This positive reinforcement is the cornerstone of dog training, but you shouldn’t confuse the approach with simply showering your dog with praise and treats. Rather, the positive reinforcement approach should revolve around teaching your dog that nothing in life is free. If they want something, they need to do something for it.

Start small and work up. In a safe, distraction-free environment, start doing short, 60-second sessions of calling your dog and rewarding it. As their attention span and comprehension of what you want increases, also increase the duration of training sessions, add in more diverse commands, and practice in more complex environments and over longer distances. Eventually you’ll be pretty confident having your dog off-leash more often, but you should continue to bake training into your walks and other activities, simply by practicing and rewarding the commands. Yeah, your pockets are going to smell like boiled chicken; get used to it.

One thing a lot of new dog owners miss about training the recall is that “come” always needs to be a positive thing for the dog. They shouldn’t associate it with an end to a fun play session (play should include coming) or getting back into the car after an afternoon in the woods (walks should include coming). “Come” should only ever mean reward and praise. Take special care to make sure “come” never comes to mean punishment.

What do you do if your dog doesn’t come while you’re training it? Catch the dog, put it on the leash, and move on to other activities. Revisit training another time.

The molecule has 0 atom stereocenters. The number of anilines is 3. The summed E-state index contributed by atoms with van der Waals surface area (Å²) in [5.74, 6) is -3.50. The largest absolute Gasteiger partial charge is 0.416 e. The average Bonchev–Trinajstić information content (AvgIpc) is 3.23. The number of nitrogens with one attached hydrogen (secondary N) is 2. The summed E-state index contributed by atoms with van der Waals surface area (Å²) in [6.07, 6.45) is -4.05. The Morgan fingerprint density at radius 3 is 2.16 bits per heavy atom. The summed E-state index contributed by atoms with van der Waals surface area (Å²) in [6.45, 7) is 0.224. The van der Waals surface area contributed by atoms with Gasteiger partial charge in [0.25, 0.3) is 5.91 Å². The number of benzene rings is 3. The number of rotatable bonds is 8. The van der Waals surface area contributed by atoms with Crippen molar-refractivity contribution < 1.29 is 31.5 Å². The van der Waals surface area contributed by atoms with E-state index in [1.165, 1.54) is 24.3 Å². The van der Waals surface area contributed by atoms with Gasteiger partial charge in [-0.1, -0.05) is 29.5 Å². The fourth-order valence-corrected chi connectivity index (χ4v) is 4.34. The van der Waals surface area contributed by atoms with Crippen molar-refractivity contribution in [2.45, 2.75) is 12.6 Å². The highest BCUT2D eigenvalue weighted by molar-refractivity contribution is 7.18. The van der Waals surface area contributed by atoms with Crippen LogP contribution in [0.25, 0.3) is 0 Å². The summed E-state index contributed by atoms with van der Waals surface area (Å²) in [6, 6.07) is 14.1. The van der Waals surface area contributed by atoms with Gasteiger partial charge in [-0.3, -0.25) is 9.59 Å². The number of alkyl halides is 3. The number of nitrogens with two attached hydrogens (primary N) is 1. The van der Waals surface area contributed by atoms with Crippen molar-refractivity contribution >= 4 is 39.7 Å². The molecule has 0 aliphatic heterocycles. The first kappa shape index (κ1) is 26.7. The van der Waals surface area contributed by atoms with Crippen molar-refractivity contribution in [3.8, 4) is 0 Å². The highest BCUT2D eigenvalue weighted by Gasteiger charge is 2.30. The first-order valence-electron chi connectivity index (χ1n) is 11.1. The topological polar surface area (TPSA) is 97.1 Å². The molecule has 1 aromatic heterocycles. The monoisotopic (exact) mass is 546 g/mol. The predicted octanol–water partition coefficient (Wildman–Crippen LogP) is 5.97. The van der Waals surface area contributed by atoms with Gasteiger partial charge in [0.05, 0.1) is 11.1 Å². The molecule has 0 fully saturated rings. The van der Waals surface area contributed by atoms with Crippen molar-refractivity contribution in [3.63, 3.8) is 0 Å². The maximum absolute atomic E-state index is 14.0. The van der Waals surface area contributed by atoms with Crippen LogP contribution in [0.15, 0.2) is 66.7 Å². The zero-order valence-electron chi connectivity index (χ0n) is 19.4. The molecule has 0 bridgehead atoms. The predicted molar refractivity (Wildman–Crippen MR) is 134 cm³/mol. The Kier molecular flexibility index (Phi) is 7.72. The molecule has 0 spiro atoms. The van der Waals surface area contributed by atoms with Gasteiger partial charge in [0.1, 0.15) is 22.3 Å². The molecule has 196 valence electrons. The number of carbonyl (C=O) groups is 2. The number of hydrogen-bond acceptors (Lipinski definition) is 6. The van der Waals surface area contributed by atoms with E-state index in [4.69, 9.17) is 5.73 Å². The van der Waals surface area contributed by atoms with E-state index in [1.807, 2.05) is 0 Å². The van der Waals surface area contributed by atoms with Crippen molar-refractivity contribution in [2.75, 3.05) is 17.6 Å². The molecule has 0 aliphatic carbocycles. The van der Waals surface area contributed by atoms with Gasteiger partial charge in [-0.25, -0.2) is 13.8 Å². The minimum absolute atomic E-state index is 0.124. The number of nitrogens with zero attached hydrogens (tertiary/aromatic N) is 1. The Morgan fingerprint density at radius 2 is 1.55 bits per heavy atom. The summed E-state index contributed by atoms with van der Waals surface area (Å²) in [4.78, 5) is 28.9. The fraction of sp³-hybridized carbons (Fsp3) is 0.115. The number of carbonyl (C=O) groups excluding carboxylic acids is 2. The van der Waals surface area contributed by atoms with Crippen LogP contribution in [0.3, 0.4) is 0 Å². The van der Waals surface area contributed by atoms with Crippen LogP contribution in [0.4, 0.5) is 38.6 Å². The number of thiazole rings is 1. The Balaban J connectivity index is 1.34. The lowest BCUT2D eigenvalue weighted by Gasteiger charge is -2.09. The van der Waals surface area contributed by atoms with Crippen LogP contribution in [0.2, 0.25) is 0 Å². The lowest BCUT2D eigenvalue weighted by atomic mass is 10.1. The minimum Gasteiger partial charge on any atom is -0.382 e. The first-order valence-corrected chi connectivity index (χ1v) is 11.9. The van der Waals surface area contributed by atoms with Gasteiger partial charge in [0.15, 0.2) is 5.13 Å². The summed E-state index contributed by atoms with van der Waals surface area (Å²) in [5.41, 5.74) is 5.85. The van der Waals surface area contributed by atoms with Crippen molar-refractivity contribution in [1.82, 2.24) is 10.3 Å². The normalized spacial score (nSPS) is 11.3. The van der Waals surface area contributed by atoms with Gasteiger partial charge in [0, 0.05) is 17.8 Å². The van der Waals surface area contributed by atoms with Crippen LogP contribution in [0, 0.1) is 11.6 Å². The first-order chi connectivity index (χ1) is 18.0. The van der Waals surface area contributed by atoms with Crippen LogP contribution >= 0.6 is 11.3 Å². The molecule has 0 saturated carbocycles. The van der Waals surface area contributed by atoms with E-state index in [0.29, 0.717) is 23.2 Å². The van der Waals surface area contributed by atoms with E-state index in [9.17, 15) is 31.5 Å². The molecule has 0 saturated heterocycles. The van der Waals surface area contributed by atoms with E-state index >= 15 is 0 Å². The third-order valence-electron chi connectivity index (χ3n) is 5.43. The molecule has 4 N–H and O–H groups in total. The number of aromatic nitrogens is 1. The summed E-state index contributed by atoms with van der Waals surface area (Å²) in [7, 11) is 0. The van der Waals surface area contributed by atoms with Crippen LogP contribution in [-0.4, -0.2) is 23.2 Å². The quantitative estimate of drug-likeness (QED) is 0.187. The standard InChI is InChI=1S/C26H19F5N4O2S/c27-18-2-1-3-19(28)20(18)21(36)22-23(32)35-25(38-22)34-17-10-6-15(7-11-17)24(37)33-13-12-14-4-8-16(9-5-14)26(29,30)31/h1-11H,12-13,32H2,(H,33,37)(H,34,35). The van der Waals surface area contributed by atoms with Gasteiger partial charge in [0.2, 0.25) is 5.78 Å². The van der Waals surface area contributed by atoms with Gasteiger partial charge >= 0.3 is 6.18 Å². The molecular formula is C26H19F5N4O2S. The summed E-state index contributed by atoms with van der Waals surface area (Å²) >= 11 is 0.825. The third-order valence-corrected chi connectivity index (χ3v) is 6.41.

The other big factor in building a reliable off-leash dog is socialization. Is your dog confident in diverse environments and situations? Is it friendly with other dogs, animals, and humans? Is it confident enough not to get scared and run off? Socialization is the key to all this, and it is possible to socialize an older rescue dog.

There’s obviously more to walking off-leash than being nice to other dogs and coming when called. Learning to handle all those extra factors—staying on-trail, not eating horse poop, staying within a certain distance, etc.—are all just a case of practice. You and your dog will get there through “no,” “come,” “sit,” “good dog,” and whatever else you choose to learn and practice. Start small, be patient, and never give up.

Taking Your Off-Leash Dog into the Real World

I think the scariest moment I ever had with Wiley was during a backpacking trip, when, without fully thinking it through, I took a half-decomposed bighorn sheep leg (gross!) out of his mouth and chucked it off a cliff. At six months old, Wiley thought it was a game and gave chase, nearly jumping into a chasm that was hundreds of feet deep. I caught his tail just in time.

There is no approach to building an off-leash companion that will not involve some risk, some hairy moments, and probably even some cuts and scrapes—probably to you, as you chase your dog through brush, trying to get it off the scent of a rabbit. Limit the risk by taking your dog off-leash in environments that fit its reliability, and always be prepared to instantly render any situation safe.

Your relationship with your dog is based on trust, and trust is something that develops with experience. By allowing your dog to fully realize its potential, make decisions for itself, and interact with its environment on its own terms, you’re displaying an immense amount of trust in your dog. If you get this right, your dog will, in turn, trust you immensely. At that point, you won’t need a leash when your bring your dog along on adventures.

Start small, create situations in which your dog will be successful, and scale the difficulty and risk levels over time, as appropriate to your dog’s development. Building a reliable off-leash dog will take years of work, but it’s worth it. To me, having an off-leash companion in the outdoors is the whole point of having a dog.